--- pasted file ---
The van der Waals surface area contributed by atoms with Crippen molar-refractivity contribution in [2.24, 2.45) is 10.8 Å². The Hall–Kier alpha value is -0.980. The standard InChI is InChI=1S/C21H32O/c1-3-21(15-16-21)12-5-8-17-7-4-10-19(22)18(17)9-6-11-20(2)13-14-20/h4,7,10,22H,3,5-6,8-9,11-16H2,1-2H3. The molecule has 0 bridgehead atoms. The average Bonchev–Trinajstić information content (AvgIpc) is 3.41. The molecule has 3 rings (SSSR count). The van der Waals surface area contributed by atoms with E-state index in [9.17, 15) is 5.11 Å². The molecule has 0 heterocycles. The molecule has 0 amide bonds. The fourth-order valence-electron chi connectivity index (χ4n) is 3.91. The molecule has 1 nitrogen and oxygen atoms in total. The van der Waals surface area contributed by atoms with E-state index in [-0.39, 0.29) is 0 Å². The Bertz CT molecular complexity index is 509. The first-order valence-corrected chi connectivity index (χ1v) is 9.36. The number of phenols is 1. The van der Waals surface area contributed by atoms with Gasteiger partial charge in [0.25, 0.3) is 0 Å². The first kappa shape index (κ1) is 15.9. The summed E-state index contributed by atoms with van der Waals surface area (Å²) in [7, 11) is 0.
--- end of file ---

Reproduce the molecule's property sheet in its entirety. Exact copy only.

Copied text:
The van der Waals surface area contributed by atoms with Crippen molar-refractivity contribution in [2.24, 2.45) is 10.8 Å². The Hall–Kier alpha value is -0.980. The standard InChI is InChI=1S/C21H32O/c1-3-21(15-16-21)12-5-8-17-7-4-10-19(22)18(17)9-6-11-20(2)13-14-20/h4,7,10,22H,3,5-6,8-9,11-16H2,1-2H3. The molecule has 0 bridgehead atoms. The average Bonchev–Trinajstić information content (AvgIpc) is 3.41. The molecule has 3 rings (SSSR count). The van der Waals surface area contributed by atoms with E-state index in [9.17, 15) is 5.11 Å². The molecule has 0 heterocycles. The molecule has 0 amide bonds. The fourth-order valence-electron chi connectivity index (χ4n) is 3.91. The molecule has 1 nitrogen and oxygen atoms in total. The van der Waals surface area contributed by atoms with E-state index in [-0.39, 0.29) is 0 Å². The Bertz CT molecular complexity index is 509. The first-order valence-corrected chi connectivity index (χ1v) is 9.36. The number of phenols is 1. The van der Waals surface area contributed by atoms with Gasteiger partial charge in [0.25, 0.3) is 0 Å². The first kappa shape index (κ1) is 15.9. The summed E-state index contributed by atoms with van der Waals surface area (Å²) in [7, 11) is 0.